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Chest wall pain 

Chest wall pain
Chapter:
Chest wall pain
Author(s):

John Tanner

DOI:
10.1093/med/9780199674107.003.0029
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date: 28 November 2020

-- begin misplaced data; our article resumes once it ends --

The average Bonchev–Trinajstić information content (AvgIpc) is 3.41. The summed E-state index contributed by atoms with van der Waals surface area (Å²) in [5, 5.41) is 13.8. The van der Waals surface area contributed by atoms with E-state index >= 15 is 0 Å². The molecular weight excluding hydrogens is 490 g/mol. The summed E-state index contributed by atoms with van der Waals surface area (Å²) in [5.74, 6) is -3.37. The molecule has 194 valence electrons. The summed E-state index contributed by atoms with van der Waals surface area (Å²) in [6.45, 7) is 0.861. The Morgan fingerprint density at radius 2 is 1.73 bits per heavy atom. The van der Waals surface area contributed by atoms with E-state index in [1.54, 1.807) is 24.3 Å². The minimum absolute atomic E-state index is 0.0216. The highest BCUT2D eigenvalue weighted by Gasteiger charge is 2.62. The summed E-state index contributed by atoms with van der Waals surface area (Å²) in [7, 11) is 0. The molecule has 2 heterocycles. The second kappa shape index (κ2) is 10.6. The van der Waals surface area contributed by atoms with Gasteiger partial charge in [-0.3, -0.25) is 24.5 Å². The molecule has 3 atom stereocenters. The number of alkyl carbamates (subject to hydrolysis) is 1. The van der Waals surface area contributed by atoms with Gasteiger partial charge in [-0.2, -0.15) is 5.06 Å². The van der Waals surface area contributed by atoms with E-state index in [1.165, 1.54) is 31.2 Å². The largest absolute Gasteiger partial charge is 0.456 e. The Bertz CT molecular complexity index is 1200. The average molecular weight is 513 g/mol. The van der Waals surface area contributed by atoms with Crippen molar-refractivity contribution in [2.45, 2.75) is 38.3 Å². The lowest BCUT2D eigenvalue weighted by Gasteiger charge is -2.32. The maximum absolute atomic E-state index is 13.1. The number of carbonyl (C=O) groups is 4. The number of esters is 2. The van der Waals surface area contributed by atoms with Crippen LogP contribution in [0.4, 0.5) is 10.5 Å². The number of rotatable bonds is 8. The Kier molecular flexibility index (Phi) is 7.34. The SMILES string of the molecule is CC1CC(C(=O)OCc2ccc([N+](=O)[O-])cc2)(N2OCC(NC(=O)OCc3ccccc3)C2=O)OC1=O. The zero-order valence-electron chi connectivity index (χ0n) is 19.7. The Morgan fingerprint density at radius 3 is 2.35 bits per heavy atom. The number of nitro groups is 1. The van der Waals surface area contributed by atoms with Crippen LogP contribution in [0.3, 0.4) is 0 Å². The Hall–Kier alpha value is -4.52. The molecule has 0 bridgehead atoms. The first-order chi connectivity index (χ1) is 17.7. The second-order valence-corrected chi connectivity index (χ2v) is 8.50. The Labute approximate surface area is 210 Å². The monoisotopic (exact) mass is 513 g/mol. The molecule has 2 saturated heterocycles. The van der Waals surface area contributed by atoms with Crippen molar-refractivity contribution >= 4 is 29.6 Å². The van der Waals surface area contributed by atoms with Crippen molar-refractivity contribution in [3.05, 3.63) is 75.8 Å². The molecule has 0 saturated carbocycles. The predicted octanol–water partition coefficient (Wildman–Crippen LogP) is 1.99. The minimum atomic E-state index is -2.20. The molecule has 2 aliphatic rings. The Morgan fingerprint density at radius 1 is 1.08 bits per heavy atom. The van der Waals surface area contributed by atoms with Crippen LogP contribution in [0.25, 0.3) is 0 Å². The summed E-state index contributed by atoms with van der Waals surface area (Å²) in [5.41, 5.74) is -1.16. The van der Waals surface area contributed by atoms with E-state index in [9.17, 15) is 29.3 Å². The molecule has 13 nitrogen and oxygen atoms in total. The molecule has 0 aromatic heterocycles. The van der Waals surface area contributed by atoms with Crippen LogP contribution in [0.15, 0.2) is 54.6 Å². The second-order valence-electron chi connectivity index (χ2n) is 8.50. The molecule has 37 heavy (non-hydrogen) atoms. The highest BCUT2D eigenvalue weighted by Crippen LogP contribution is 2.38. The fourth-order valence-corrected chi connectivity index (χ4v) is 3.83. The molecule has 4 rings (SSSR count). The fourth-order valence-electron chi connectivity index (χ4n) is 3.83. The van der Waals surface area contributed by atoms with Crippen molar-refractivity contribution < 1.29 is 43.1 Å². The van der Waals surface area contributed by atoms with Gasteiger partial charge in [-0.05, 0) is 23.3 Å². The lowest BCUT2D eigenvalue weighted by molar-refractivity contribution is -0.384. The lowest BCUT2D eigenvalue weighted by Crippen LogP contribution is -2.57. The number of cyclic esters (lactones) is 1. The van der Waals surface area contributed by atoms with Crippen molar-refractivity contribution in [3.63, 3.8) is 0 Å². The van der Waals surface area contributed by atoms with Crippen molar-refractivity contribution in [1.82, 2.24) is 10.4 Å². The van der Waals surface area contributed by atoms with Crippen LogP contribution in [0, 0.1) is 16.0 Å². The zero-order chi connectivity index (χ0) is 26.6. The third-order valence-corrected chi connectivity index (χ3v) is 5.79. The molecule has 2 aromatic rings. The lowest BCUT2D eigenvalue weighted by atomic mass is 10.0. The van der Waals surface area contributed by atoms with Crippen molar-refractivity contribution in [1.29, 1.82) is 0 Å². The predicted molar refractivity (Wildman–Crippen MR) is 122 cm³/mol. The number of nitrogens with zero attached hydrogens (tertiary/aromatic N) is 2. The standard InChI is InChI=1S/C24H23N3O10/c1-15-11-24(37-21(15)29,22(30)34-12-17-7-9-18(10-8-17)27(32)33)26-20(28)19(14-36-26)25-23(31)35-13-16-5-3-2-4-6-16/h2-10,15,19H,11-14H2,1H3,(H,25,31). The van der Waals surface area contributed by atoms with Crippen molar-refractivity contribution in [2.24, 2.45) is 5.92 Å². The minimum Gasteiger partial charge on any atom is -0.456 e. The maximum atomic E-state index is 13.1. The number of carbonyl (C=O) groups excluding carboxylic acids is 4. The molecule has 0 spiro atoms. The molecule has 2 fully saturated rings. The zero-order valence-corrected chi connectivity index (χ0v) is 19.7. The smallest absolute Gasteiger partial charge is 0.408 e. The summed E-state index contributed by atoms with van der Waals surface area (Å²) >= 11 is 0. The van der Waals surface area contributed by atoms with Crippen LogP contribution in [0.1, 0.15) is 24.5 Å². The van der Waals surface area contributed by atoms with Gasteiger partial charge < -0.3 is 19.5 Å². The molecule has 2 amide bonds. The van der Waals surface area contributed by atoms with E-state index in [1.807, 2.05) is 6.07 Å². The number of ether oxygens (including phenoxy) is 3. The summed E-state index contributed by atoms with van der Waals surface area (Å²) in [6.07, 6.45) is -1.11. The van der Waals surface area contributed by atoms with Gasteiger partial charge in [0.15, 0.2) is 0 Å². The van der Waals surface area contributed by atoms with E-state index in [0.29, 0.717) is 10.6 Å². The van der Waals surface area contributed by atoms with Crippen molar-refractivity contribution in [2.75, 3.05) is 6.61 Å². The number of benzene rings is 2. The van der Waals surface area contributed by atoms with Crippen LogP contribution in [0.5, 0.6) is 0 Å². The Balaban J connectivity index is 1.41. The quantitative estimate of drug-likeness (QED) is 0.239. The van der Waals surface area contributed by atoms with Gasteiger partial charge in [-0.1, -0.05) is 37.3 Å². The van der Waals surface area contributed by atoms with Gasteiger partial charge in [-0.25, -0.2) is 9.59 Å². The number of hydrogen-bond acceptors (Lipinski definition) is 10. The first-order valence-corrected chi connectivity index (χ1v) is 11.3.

Anterior chest pain is a frequent cause of attendance at emergency departments and of admission to hospital. However, it has been estimated that about 25–30% of patients admitted with acute anterior chest wall pain remain undiagnosed despite intensive investigation including chest radiographs, electrocardiography (ECG), coronary angiography, and laboratory tests. After some time in hospital and these expensive investigations, the patient is told ‘we cannot find anything wrong with you, it must be musculoskeletal’. Some of these patients are then referred on to a specialist physician or therapist; others are not. This chapter discusses the causes of musculoskeletal chest wall pain, including ankylosing spondylitis or other chronic inflammatory arthritis, fibromyalgia, hyperventilation syndrome, direct and indirect trauma, infection, costochondritis, and Tietze’s syndrome.

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